It is hard not to resent Flaubert for making fictional prose stylish—for making style a problem for the first time in fiction. After Flaubert, and in particular after Flaubert’s letters, style is always mirrored, always self-conscious, always a trapped decision. Style became religious with Flaubert, at the same moment that religion became a kind of literary style, a poetry, with Renan. Flaubert himself admired Rabelais, Cervantes, and Molière as if they were beasts of mere instinct: ‘they are great… because they have no techniques.’ Such writers ‘achieve their effects, regardless of Art,’ he wrote to his lover Louise Colet in 1853. But Flaubert could not be free as those writers: ‘One achieves style only by atrocious labour, a fanatic and dedicated stubbornness.’ He was imprisoned in scruple, and he imprisoned his successors in scruple. He is the novelist from whom the Modern, with all its narrow freedoms, flows.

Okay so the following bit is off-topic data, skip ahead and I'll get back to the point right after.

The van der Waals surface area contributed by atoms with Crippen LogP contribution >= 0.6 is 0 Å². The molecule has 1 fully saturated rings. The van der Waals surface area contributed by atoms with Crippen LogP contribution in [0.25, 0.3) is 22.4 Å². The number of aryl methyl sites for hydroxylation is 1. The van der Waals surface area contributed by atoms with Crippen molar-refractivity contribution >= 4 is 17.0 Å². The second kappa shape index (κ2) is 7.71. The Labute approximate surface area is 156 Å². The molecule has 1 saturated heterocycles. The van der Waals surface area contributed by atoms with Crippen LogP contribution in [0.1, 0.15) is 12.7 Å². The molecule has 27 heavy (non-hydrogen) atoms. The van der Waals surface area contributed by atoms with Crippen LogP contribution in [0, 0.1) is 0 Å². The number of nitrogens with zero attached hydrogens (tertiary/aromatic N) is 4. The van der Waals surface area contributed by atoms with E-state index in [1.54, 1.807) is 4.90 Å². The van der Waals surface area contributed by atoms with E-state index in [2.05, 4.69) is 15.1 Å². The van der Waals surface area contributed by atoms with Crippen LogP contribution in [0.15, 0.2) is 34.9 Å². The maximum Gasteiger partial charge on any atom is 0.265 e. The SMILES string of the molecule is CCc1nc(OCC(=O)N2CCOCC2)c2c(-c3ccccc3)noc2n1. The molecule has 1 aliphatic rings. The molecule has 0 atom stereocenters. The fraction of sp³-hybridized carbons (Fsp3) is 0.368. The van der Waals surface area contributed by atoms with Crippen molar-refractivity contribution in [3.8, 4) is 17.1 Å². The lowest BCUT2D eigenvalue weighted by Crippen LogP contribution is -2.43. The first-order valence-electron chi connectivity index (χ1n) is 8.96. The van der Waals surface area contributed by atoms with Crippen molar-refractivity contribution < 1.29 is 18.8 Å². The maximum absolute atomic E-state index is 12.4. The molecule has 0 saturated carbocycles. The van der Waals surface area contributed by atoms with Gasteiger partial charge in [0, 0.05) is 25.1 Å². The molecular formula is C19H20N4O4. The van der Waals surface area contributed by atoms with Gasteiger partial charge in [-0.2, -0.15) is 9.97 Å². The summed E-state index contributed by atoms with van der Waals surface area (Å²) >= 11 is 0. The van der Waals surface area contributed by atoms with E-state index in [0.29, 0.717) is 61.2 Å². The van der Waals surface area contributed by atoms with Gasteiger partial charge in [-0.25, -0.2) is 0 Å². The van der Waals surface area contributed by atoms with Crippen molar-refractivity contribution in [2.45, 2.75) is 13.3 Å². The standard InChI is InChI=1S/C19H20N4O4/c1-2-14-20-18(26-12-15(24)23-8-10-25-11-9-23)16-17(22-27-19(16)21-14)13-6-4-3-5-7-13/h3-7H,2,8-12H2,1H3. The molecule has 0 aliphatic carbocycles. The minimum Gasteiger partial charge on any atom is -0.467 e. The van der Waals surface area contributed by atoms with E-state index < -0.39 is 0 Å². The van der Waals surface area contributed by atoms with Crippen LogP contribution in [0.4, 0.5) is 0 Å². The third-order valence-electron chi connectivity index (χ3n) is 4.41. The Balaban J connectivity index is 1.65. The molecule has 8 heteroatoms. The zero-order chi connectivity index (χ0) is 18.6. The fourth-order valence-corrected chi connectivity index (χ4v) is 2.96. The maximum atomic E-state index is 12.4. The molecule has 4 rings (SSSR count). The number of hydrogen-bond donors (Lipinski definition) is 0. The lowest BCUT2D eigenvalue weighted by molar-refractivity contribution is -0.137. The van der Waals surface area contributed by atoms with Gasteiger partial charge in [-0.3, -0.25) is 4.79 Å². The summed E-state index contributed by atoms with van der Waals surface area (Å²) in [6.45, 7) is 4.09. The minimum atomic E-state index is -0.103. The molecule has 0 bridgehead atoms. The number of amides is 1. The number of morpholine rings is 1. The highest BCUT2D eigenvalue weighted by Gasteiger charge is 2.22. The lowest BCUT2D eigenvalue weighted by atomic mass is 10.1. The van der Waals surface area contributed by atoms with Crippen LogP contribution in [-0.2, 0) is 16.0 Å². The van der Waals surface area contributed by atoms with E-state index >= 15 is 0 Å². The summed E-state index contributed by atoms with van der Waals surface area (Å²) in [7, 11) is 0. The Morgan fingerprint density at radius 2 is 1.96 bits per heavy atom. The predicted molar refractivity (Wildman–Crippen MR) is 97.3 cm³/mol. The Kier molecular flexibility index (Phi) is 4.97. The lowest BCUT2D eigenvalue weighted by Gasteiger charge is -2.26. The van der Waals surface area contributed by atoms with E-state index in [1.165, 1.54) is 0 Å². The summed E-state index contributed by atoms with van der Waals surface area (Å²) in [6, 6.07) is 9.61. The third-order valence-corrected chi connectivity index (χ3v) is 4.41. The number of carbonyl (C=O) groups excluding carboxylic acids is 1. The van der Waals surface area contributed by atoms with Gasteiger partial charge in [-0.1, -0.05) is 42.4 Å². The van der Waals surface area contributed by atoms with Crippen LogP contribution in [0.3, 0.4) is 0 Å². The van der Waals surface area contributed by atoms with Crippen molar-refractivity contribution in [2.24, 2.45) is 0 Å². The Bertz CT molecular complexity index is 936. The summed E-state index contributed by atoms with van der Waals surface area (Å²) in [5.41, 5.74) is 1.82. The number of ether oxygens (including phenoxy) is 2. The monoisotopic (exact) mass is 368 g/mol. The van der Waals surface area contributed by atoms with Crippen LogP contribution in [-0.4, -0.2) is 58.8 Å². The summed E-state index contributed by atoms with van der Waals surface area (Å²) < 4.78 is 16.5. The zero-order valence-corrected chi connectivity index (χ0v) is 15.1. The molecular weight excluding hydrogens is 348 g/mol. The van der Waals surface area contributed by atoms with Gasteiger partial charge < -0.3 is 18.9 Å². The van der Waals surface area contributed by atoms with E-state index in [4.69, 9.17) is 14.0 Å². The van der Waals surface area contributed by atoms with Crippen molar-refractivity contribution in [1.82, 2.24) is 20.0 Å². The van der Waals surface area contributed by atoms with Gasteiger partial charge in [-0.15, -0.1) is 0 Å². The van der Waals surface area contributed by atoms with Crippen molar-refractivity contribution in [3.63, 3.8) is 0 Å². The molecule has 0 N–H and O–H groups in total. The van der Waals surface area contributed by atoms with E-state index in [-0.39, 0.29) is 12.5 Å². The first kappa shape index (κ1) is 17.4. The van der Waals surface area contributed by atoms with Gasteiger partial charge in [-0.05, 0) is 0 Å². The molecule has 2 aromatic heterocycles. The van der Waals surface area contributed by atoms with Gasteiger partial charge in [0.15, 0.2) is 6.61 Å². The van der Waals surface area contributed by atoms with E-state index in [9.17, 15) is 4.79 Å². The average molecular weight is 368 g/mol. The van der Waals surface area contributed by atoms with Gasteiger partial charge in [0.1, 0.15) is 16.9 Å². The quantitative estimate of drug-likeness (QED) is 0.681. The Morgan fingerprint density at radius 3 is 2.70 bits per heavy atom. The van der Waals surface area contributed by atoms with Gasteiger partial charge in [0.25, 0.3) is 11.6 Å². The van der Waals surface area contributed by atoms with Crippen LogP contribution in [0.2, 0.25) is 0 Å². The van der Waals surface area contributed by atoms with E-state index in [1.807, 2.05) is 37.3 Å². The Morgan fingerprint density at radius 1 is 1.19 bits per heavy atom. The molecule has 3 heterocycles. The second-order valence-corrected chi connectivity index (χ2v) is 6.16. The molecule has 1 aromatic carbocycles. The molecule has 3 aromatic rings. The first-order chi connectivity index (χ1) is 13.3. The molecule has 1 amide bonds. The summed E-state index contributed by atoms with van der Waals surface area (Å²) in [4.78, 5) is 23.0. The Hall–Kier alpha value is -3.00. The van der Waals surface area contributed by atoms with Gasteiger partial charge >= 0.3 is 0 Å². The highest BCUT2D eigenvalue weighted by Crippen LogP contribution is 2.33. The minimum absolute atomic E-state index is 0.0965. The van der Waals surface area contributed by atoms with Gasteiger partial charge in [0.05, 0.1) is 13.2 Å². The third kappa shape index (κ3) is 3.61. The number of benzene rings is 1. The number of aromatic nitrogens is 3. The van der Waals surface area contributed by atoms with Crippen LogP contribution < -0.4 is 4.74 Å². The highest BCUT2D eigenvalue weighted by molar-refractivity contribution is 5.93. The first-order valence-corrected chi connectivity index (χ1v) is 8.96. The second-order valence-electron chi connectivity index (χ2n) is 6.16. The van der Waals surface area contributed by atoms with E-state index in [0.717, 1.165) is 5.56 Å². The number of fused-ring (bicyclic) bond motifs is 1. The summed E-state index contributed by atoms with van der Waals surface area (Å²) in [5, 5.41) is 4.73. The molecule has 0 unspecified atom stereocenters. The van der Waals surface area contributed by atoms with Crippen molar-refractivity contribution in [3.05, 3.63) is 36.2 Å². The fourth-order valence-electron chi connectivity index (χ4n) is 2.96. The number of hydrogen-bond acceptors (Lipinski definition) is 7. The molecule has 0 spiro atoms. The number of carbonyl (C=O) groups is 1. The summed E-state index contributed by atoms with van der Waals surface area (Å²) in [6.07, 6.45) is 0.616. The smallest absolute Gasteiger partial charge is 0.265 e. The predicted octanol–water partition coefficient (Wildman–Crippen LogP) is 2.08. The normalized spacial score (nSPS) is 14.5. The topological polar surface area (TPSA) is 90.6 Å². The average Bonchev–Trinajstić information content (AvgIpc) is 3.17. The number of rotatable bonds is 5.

If James Wood is right about this, then perhaps we have Flaubert to blame for the ceaseless whining of writers about how miserable their work is, how agonizingly painful — so painful, indeed, that only someone whose calling is divine and whose spirit is pure can bear up under it. If so, then Flaubert has a lot to answer for. (Notice also his diminishment of the achievement of earlier writers: It was easy for them. What an ass. A genius, yes, but an ass, and evidently the creator of a template for literary asses-to-come.)